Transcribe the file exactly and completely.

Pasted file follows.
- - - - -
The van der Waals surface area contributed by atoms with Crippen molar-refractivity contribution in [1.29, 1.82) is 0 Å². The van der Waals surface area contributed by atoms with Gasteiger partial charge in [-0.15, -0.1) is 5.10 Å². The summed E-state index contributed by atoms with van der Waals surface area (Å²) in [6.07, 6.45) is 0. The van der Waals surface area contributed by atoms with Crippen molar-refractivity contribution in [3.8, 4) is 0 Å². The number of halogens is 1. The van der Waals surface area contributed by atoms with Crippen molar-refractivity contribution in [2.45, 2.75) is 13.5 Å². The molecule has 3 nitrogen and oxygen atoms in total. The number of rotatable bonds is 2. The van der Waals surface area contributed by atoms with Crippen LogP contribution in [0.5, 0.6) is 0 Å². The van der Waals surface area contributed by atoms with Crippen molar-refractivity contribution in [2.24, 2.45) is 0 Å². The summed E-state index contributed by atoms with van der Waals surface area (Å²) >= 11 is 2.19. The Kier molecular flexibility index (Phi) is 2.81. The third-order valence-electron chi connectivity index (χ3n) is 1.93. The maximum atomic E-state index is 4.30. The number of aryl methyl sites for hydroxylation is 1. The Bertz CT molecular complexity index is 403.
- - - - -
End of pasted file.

The van der Waals surface area contributed by atoms with Crippen molar-refractivity contribution in [1.29, 1.82) is 0 Å². The van der Waals surface area contributed by atoms with Gasteiger partial charge in [-0.15, -0.1) is 5.10 Å². The summed E-state index contributed by atoms with van der Waals surface area (Å²) in [6.07, 6.45) is 0. The van der Waals surface area contributed by atoms with Crippen molar-refractivity contribution in [3.8, 4) is 0 Å². The number of halogens is 1. The van der Waals surface area contributed by atoms with Crippen molar-refractivity contribution in [2.45, 2.75) is 13.5 Å². The molecule has 3 nitrogen and oxygen atoms in total. The number of rotatable bonds is 2. The van der Waals surface area contributed by atoms with Crippen LogP contribution in [0.5, 0.6) is 0 Å². The van der Waals surface area contributed by atoms with Crippen molar-refractivity contribution in [2.24, 2.45) is 0 Å². The summed E-state index contributed by atoms with van der Waals surface area (Å²) >= 11 is 2.19. The Kier molecular flexibility index (Phi) is 2.81. The third-order valence-electron chi connectivity index (χ3n) is 1.93. The maximum atomic E-state index is 4.30. The number of aryl methyl sites for hydroxylation is 1. The Bertz CT molecular complexity index is 403.